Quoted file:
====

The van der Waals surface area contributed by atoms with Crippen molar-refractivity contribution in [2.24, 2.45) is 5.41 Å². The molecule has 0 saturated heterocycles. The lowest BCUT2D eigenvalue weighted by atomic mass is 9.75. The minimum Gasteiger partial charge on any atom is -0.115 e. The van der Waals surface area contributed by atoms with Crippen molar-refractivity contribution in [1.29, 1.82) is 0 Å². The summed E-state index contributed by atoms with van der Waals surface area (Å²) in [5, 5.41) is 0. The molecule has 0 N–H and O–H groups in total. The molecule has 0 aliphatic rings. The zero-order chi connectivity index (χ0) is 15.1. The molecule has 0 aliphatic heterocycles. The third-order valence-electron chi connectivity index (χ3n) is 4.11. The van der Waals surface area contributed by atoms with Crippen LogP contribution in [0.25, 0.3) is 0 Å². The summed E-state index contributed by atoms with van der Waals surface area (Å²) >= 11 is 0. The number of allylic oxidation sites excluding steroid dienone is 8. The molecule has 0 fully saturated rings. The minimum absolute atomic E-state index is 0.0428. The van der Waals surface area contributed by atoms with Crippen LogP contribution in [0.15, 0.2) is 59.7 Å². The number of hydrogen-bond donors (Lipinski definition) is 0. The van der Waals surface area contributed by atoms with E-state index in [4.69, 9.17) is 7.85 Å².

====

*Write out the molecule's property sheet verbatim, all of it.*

The van der Waals surface area contributed by atoms with Crippen molar-refractivity contribution in [2.24, 2.45) is 5.41 Å². The molecule has 0 saturated heterocycles. The lowest BCUT2D eigenvalue weighted by atomic mass is 9.75. The minimum Gasteiger partial charge on any atom is -0.115 e. The van der Waals surface area contributed by atoms with Crippen molar-refractivity contribution in [1.29, 1.82) is 0 Å². The summed E-state index contributed by atoms with van der Waals surface area (Å²) in [5, 5.41) is 0. The molecule has 0 N–H and O–H groups in total. The molecule has 0 aliphatic rings. The zero-order chi connectivity index (χ0) is 15.1. The molecule has 0 aliphatic heterocycles. The third-order valence-electron chi connectivity index (χ3n) is 4.11. The van der Waals surface area contributed by atoms with Crippen LogP contribution in [0.25, 0.3) is 0 Å². The summed E-state index contributed by atoms with van der Waals surface area (Å²) >= 11 is 0. The number of allylic oxidation sites excluding steroid dienone is 8. The molecule has 0 fully saturated rings. The minimum absolute atomic E-state index is 0.0428. The van der Waals surface area contributed by atoms with Crippen LogP contribution in [0.15, 0.2) is 59.7 Å². The number of hydrogen-bond donors (Lipinski definition) is 0. The van der Waals surface area contributed by atoms with E-state index in [4.69, 9.17) is 7.85 Å².